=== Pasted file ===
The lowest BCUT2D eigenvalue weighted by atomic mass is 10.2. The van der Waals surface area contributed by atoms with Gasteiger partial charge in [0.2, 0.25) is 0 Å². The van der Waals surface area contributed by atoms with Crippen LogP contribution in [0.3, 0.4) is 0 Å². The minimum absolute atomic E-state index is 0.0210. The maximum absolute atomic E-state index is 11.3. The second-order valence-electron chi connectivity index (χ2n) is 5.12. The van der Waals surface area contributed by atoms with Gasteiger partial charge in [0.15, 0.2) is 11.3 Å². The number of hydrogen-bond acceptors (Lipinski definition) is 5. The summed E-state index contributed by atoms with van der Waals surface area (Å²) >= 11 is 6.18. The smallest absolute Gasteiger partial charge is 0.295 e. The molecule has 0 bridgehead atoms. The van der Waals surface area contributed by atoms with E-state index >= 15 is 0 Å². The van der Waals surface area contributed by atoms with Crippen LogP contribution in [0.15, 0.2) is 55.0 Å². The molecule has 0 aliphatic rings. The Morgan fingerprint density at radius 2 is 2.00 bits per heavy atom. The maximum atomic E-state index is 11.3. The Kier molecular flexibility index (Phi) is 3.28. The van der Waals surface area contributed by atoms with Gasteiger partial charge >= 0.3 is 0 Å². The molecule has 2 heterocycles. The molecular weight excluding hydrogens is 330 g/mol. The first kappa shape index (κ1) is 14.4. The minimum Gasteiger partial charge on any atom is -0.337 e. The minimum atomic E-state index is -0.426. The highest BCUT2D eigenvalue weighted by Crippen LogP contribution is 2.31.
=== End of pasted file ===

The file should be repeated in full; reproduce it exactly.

The lowest BCUT2D eigenvalue weighted by atomic mass is 10.2. The van der Waals surface area contributed by atoms with Gasteiger partial charge in [0.2, 0.25) is 0 Å². The van der Waals surface area contributed by atoms with Crippen LogP contribution in [0.3, 0.4) is 0 Å². The minimum absolute atomic E-state index is 0.0210. The maximum absolute atomic E-state index is 11.3. The second-order valence-electron chi connectivity index (χ2n) is 5.12. The van der Waals surface area contributed by atoms with Gasteiger partial charge in [0.15, 0.2) is 11.3 Å². The number of hydrogen-bond acceptors (Lipinski definition) is 5. The summed E-state index contributed by atoms with van der Waals surface area (Å²) >= 11 is 6.18. The smallest absolute Gasteiger partial charge is 0.295 e. The molecule has 0 bridgehead atoms. The van der Waals surface area contributed by atoms with E-state index >= 15 is 0 Å². The van der Waals surface area contributed by atoms with Crippen LogP contribution in [0.15, 0.2) is 55.0 Å². The molecule has 0 aliphatic rings. The Morgan fingerprint density at radius 2 is 2.00 bits per heavy atom. The maximum atomic E-state index is 11.3. The Kier molecular flexibility index (Phi) is 3.28. The van der Waals surface area contributed by atoms with Gasteiger partial charge >= 0.3 is 0 Å². The molecule has 2 heterocycles. The molecular weight excluding hydrogens is 330 g/mol. The first kappa shape index (κ1) is 14.4. The minimum Gasteiger partial charge on any atom is -0.337 e. The minimum atomic E-state index is -0.426. The highest BCUT2D eigenvalue weighted by Crippen LogP contribution is 2.31.